Treatment of tinnitus can include the simple removal of excess earwax or the cessation of the use of drugs that can induce this condition. Surgery may be required to correct vascular disorders that lead to tinnitus. Hearing aids, noise suppression devices and similar methods can be used to mask the evidence of a beep or buzz in the ears. It was observed that music therapy, in which the patient listens to music that lacks notes or sounds equivalent in frequency, the sound of tinnitus that the patient hears reduces the perceived loudness of chronic tinnitus in some people. In severe cases, drugs such as alprazolam and amitriptyline may be prescribed to reduce the symptoms of tinnitus.


Tinnitus or tinnitus (tinnitus aurium; synonymous with ringing in the ears, derived from the Latin word tinnire , which means ringing ) is a spontaneous sensation by a person of sounds of varying height and loudness. Noise in the ears is divided into physiological and pathological.

Physiological noise in the ears arises in the absence of ear pathology, if a person is in complete silence. The spontaneous auditory sensations arising in these conditions can be characterized by sounds of different frequency and intensity.

This phenomenon is supposedly explained by the following factors: 1) biochemical processes occurring at the level of hairy cells of the organ of Corti or neurons of the auditory nerve; 2) the perception of blood flow in the capillaries of the cochlea; 3) the absence of background noise in silence conditions; 4) the perception of the motion of molecules in the liquids of the cochlea.


The pathological ringing in the ears is divided into objective and subjective. Objective noise in the ears, perceived not only by the patient, but also by surrounding persons, in particular by a doctor, is rare. This noise is accompanied by a decrease in hearing.

Objective noise in the ears can depend on muscle contractions, blood flow in the vessels, movements in the joints, pressure changes in the tympanum.

Subjective pathological ringing in the ears, felt only by the patient himself, is the most common form of ear noise. It can be permanent or temporary, simple or complex, intense or weak, in one ear or in both ears, etc. Noise in the ears can be combined with a hearing loss, and maybe the only symptom of the disease. Noise in the ears may depend on pathological changes in the external (foreign body), the middle (catarrh of the auditory tube, adhesive otitis media, tympanosclerosis, otosclerosis) or internal ear (edema of the labyrinth, Ménière's disease, etc.). One of the frequent causes of ringing in the ears is intoxication of the body with various medicinal substances, such as quinine, cocaine, salicylates, barbiturates, antibiotics, preparations containing arsenic, mercury and other toxic substances. Of the professional factors in the occurrence of noise in the ears, the most important is intoxication with aniline, arsenic, mercury, light gas, carbon monoxide, phosphorus, lead. Noise in the ears can occur during acute or chronic infections: influenza, pneumonia, diphtheria, parotitis, typhoid, malaria, etc. In the diagnosis of subjective noise in the ears, anamnesis is essential. The idea of ​​the tonality of tinnitus in the ears can give a study based on the muffling of noise in the ears with clean tones or the noise of a certain frequency spectrum and the intensity obtained from the audiometer.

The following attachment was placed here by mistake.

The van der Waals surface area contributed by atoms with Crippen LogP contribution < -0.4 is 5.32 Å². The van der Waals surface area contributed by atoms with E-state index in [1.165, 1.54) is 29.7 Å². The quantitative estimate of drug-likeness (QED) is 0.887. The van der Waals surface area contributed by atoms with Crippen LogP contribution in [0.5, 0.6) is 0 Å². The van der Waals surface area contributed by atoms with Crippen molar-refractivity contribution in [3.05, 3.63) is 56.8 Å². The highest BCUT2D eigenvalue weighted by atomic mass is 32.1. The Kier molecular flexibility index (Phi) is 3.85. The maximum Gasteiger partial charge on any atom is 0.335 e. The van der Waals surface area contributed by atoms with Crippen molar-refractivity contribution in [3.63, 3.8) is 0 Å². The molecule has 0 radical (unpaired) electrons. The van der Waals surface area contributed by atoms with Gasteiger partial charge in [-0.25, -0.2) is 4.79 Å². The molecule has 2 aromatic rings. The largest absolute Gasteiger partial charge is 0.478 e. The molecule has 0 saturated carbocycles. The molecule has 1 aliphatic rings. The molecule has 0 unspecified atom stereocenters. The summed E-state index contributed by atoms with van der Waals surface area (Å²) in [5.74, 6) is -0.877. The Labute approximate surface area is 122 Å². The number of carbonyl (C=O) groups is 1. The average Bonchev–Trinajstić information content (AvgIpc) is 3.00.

Treatment of noise in the ears is a very difficult task. There are general and local treatment, exposure to physical factors, psychotherapy. With pronounced noise in the ears, surgical treatment is used.